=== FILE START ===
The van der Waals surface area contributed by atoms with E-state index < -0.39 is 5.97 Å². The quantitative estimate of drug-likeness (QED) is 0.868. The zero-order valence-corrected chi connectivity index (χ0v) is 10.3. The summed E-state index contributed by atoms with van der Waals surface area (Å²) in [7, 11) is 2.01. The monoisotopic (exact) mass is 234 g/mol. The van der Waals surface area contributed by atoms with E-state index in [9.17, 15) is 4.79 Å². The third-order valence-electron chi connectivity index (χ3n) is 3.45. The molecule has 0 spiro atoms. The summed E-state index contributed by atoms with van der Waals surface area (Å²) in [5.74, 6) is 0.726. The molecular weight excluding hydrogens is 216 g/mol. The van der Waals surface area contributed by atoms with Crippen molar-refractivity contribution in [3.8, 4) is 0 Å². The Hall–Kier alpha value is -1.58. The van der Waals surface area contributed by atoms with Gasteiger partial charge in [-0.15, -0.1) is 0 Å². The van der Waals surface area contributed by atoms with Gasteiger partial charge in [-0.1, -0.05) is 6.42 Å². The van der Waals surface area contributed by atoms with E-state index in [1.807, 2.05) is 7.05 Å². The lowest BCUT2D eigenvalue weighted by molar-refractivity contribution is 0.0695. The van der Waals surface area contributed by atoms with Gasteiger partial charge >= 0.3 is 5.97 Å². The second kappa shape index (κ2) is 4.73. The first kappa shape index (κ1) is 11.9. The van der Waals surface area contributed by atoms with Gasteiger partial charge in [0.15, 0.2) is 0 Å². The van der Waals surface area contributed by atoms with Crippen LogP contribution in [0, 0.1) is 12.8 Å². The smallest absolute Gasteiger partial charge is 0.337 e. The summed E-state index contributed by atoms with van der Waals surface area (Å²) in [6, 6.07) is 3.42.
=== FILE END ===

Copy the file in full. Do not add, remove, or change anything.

The van der Waals surface area contributed by atoms with E-state index < -0.39 is 5.97 Å². The quantitative estimate of drug-likeness (QED) is 0.868. The zero-order valence-corrected chi connectivity index (χ0v) is 10.3. The summed E-state index contributed by atoms with van der Waals surface area (Å²) in [7, 11) is 2.01. The monoisotopic (exact) mass is 234 g/mol. The van der Waals surface area contributed by atoms with E-state index in [9.17, 15) is 4.79 Å². The third-order valence-electron chi connectivity index (χ3n) is 3.45. The molecule has 0 spiro atoms. The summed E-state index contributed by atoms with van der Waals surface area (Å²) in [5.74, 6) is 0.726. The molecular weight excluding hydrogens is 216 g/mol. The van der Waals surface area contributed by atoms with Crippen molar-refractivity contribution in [3.8, 4) is 0 Å². The Hall–Kier alpha value is -1.58. The van der Waals surface area contributed by atoms with Gasteiger partial charge in [-0.15, -0.1) is 0 Å². The van der Waals surface area contributed by atoms with Gasteiger partial charge in [-0.1, -0.05) is 6.42 Å². The van der Waals surface area contributed by atoms with E-state index in [1.807, 2.05) is 7.05 Å². The lowest BCUT2D eigenvalue weighted by molar-refractivity contribution is 0.0695. The van der Waals surface area contributed by atoms with Gasteiger partial charge >= 0.3 is 5.97 Å². The second kappa shape index (κ2) is 4.73. The first kappa shape index (κ1) is 11.9. The van der Waals surface area contributed by atoms with Gasteiger partial charge in [0.15, 0.2) is 0 Å². The van der Waals surface area contributed by atoms with Crippen LogP contribution in [0, 0.1) is 12.8 Å². The smallest absolute Gasteiger partial charge is 0.337 e. The summed E-state index contributed by atoms with van der Waals surface area (Å²) in [6, 6.07) is 3.42.